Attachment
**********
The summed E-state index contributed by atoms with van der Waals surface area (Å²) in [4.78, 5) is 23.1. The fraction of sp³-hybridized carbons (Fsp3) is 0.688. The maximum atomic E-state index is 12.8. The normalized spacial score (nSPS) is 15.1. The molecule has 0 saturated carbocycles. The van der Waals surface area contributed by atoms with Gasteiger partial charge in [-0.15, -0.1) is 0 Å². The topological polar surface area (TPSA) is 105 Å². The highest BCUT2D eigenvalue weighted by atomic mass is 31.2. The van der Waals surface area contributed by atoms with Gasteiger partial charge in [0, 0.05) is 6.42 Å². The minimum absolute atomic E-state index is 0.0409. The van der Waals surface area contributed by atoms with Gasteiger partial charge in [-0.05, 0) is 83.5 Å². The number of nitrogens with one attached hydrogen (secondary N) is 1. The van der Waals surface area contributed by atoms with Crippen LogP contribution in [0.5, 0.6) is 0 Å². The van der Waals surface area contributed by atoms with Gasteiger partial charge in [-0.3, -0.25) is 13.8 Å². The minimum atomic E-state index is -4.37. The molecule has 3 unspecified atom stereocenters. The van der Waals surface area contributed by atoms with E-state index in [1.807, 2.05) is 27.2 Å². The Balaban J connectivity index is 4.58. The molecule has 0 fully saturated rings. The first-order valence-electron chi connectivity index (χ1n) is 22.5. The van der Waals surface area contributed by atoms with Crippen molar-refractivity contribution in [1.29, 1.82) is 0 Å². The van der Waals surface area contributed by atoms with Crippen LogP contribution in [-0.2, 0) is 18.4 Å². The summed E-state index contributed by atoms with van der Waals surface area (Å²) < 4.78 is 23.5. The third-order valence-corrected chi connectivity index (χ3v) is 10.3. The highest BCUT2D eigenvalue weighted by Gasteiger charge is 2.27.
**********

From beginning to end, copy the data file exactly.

The summed E-state index contributed by atoms with van der Waals surface area (Å²) in [4.78, 5) is 23.1. The fraction of sp³-hybridized carbons (Fsp3) is 0.688. The maximum atomic E-state index is 12.8. The normalized spacial score (nSPS) is 15.1. The molecule has 0 saturated carbocycles. The van der Waals surface area contributed by atoms with Gasteiger partial charge in [-0.15, -0.1) is 0 Å². The topological polar surface area (TPSA) is 105 Å². The highest BCUT2D eigenvalue weighted by atomic mass is 31.2. The van der Waals surface area contributed by atoms with Gasteiger partial charge in [0, 0.05) is 6.42 Å². The minimum absolute atomic E-state index is 0.0409. The van der Waals surface area contributed by atoms with Gasteiger partial charge in [-0.05, 0) is 83.5 Å². The number of nitrogens with one attached hydrogen (secondary N) is 1. The van der Waals surface area contributed by atoms with Crippen LogP contribution in [0.5, 0.6) is 0 Å². The van der Waals surface area contributed by atoms with Gasteiger partial charge in [-0.3, -0.25) is 13.8 Å². The minimum atomic E-state index is -4.37. The molecule has 3 unspecified atom stereocenters. The van der Waals surface area contributed by atoms with E-state index in [1.807, 2.05) is 27.2 Å². The Balaban J connectivity index is 4.58. The molecule has 0 fully saturated rings. The first-order valence-electron chi connectivity index (χ1n) is 22.5. The van der Waals surface area contributed by atoms with Crippen molar-refractivity contribution in [1.29, 1.82) is 0 Å². The van der Waals surface area contributed by atoms with Crippen LogP contribution in [-0.2, 0) is 18.4 Å². The summed E-state index contributed by atoms with van der Waals surface area (Å²) < 4.78 is 23.5. The third-order valence-corrected chi connectivity index (χ3v) is 10.3. The highest BCUT2D eigenvalue weighted by Gasteiger charge is 2.27.